• The Lehtera-Filppula line and the MacDonald pair were on the ice for a goal against? Color me shocked. To be fair, it was an offensive zone turnover and then a goal on the rush, but MacDonald played the rush worse than my girlfriend playing NHL18 and Lehtera was still on Nashville's side of the ice when the puck entered the net. 
  • Dale Weise played on the power play! Our pets heads are falling off and we are only on the second bullet point. 
  • MacDonald played the fewest 5-on-5 (and total) minutes out of all the defensemen. I take that as an unquestionably good sign. 
Zone Deployment
  • Why in the fucking shitting heck are we burying the Giroux-Couturier-Voracek line like this? They should be given EVERY offensive zone draw following a whistle. Literally every single time one of the shittier lines can force the opposing goalie to cover the puck, Hakstol should send out 28-14-93 with Ghost and Hagg (or Sanheim) so we can try to score some freakin' goals.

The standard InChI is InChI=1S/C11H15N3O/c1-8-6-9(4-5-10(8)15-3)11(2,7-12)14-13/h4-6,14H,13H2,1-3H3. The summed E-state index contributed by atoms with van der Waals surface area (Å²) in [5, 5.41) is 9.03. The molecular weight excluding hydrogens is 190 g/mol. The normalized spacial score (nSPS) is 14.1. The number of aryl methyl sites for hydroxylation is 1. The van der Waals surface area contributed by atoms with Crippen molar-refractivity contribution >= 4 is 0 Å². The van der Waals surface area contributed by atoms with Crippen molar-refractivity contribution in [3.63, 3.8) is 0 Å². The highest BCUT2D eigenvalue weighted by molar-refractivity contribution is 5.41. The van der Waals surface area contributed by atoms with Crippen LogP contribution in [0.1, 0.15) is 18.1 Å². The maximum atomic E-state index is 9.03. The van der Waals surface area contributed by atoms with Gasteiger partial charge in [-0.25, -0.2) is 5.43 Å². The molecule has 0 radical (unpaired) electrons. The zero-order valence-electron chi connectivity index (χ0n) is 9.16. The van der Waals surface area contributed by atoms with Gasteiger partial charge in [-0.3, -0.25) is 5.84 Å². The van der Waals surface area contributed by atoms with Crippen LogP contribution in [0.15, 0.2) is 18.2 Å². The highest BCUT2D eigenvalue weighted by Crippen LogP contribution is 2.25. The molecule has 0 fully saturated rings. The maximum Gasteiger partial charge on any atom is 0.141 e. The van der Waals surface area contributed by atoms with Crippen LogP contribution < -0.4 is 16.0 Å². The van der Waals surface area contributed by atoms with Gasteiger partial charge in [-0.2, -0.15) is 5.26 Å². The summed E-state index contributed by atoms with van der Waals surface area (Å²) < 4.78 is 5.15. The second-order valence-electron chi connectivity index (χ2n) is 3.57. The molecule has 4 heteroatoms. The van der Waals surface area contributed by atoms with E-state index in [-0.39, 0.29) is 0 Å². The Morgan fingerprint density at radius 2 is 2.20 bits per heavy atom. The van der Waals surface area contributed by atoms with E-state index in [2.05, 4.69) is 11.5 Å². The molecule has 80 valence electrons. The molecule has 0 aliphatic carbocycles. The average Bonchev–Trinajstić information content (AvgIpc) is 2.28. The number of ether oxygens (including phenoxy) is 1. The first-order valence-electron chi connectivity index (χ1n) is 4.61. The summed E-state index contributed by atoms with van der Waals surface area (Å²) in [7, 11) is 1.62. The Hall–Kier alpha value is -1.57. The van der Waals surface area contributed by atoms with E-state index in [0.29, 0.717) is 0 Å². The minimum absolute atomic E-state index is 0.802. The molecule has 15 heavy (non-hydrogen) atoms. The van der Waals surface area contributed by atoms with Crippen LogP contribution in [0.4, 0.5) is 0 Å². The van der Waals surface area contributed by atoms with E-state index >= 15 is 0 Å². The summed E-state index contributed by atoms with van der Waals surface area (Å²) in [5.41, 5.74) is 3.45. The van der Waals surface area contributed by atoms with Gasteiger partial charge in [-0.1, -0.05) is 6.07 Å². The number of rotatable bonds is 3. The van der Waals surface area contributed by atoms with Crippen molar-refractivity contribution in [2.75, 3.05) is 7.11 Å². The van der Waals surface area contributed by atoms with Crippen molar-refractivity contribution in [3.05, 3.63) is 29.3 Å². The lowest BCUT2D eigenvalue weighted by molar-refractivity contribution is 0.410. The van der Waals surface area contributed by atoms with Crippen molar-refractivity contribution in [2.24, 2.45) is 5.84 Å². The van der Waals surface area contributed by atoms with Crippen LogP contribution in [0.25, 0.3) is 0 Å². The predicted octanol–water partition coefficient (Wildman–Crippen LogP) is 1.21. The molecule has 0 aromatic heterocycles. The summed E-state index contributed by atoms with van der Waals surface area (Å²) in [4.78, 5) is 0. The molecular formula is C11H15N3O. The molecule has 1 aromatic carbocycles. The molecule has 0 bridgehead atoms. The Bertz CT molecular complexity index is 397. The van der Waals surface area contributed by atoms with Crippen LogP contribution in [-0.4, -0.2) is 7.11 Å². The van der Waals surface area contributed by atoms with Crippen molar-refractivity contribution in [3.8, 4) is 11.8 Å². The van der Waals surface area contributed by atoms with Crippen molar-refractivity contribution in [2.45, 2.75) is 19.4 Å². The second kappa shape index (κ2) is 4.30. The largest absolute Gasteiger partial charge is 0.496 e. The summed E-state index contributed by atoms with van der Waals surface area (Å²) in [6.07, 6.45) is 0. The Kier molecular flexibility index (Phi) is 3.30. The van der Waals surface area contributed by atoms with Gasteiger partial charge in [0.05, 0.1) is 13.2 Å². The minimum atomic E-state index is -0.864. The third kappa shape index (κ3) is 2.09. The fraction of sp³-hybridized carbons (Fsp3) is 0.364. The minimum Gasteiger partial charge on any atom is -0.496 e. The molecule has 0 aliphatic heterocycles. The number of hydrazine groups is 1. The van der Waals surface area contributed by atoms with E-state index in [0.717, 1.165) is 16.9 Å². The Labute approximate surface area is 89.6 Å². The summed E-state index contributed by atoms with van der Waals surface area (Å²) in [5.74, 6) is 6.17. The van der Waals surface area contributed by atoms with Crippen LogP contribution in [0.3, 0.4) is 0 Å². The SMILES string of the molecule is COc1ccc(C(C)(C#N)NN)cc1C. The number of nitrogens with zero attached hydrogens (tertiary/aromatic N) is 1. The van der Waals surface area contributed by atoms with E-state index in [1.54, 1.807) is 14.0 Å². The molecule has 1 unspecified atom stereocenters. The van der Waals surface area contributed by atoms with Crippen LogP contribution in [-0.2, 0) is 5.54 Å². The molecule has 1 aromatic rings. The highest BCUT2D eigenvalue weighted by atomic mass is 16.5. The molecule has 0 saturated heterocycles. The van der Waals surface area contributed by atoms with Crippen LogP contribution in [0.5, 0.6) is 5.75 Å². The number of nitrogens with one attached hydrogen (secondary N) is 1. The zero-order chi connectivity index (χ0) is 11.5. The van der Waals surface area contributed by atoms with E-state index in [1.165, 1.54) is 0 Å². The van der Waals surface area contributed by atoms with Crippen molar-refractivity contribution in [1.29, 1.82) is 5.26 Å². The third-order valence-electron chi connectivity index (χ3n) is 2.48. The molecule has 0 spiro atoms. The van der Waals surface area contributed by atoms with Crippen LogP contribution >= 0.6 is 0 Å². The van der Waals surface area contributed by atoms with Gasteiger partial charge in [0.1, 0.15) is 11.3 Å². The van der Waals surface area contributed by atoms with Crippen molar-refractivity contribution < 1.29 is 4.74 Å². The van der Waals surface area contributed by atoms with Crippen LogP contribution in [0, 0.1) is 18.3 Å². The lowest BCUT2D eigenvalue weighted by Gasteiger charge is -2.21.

Tuesday, October 17, 2017

'Who Should We Bet On In College Basketball?' Week - Part One, Most Talented Duos

As college basketball season approaches, we have two things to really research.

The first question is extremely easy to answer: Is Villanova going to be good? The answer is yes, they'll win the Big East (again) and their tournament run will depend on how good Super Freshman Omari Spellman ends up being.

The second questions is arguably even more important, though: Who should we be betting on? With college basketball, it always seems to be a 'shoot from the hip' situation. You can dig deep into advanced metrics on https://www.teamrankings.com/ncb/stats/, but really the most fun way to gamble is just to know which teams are good and then win money on them.